troops, the very broken ground and thick timber exposing them only to very short range of infantry.
We advanced until we came to a clearing again in the timber. Here the road on which General Hovey was advancing runs into the road I was fighting on, and here the enemy made a most desperate attempt to prevent the junction of the DIVISIONS. We could see his columns advancing in great numbers, and I considered it prudent to strengthen my line by adding the Forty-SECOND Ohio Infantry to the First Brigade, and the One hundred and fourteenth Ohio Infantry(both of the SECOND Brigade)to support the artillery(one section)in lieu of two companies of the Forty-NINTH Indiana, which I ordered to join their regiment in front.
Fearing the enemy might try to benefit by the open ground on my left flank, described above, and the backward position of General SMITH, I made a reconnaissance in that direction, and found large numbers of them(infantry and artillery)massed on a commanding elevation, apparently in expiration of General SMITH's attack. Occasionally the enemy threw in the direction of march.
In order to secure my flank, and co-operate with General SMITH, I ordered Colonel Linsdsey, with the two remaining regiments of his brigade(Sixteenth Ohio and Twenty-SECOND Kentucky Infantry), to take a position in the edge of the timber and open fire against the enemy's position. These two regiments were by no means adequate to repel or resist the numerous force of the enemy, and I therefore applied to Major-General McClernand for reenforcements from General Carr's DIVISION, which was in my rear, and on the ground occupied until lately by the SECOND Brigade. A regiment was ordered to the support of Colonel Lindsey, and this excellent officer deployed his line and attacked the enemy vigorously. Debouching from timber, he charged the retreating infantry to the very muzzle of the battery covering them.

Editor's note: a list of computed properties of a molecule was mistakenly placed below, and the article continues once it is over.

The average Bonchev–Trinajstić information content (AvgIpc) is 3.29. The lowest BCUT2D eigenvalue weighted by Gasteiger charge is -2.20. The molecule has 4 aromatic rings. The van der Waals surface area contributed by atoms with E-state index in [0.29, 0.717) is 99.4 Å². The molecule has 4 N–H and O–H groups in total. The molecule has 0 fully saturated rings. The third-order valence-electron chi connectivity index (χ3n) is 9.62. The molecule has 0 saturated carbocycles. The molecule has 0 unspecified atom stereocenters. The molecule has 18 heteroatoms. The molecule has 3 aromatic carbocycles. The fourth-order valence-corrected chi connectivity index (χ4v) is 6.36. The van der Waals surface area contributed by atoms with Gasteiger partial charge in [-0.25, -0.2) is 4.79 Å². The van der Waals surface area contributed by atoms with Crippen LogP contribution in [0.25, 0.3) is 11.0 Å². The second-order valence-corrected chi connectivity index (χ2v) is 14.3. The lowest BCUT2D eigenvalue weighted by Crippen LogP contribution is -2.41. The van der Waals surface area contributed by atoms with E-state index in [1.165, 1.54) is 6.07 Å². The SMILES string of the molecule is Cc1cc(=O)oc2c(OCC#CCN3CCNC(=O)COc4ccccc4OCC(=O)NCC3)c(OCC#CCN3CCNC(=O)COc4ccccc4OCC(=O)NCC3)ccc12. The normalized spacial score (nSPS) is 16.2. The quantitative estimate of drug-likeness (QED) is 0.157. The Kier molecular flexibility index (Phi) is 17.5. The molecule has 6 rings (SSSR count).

The promised support was not yet on hand to follow up this attack; therefore the colonel ordered his regiment to fall back into timber again and await re enforcements.
I refer to the colonel's report, and take great pleasure to commend the action of that meritorious officer. The direction of the enemy's retread on that flank was such that he fell(rather unexpectedly to both parties)on the left of the First Brigade, which was advancing and fighting on the main road under General Garrard. Though I had advised this officer of the operations on the left, the information could not be communicated in time to the troops on his left, therefore the appearance of the enemy on their flank stopped for some time the advance of our troops.
General McClernand, who saw the effect of this presumed flank attack, immediately strengthened General Garrard's position by two regiments of General Carr's DIVISION. At the same time General Lawler's brigade (also of General Carr's DIVISION)was to support Colonel Lindsey. The enemy, becoming convinced of the small force under from colonel, had opened a raking artillery fire on him. A few rounds from General Lawler's were enough to silence his guns and compel him to remove them to safer quarters. Thus strengthened on all sides, the whole line advanced, and after a short but very brisk fire the enemy, already nearly broken by the severe assaults made by my troops, yielded his position.
The main army of the enemy made for Big Black River Railroad Bridge, but a large body of his right wing tried to make good its retreat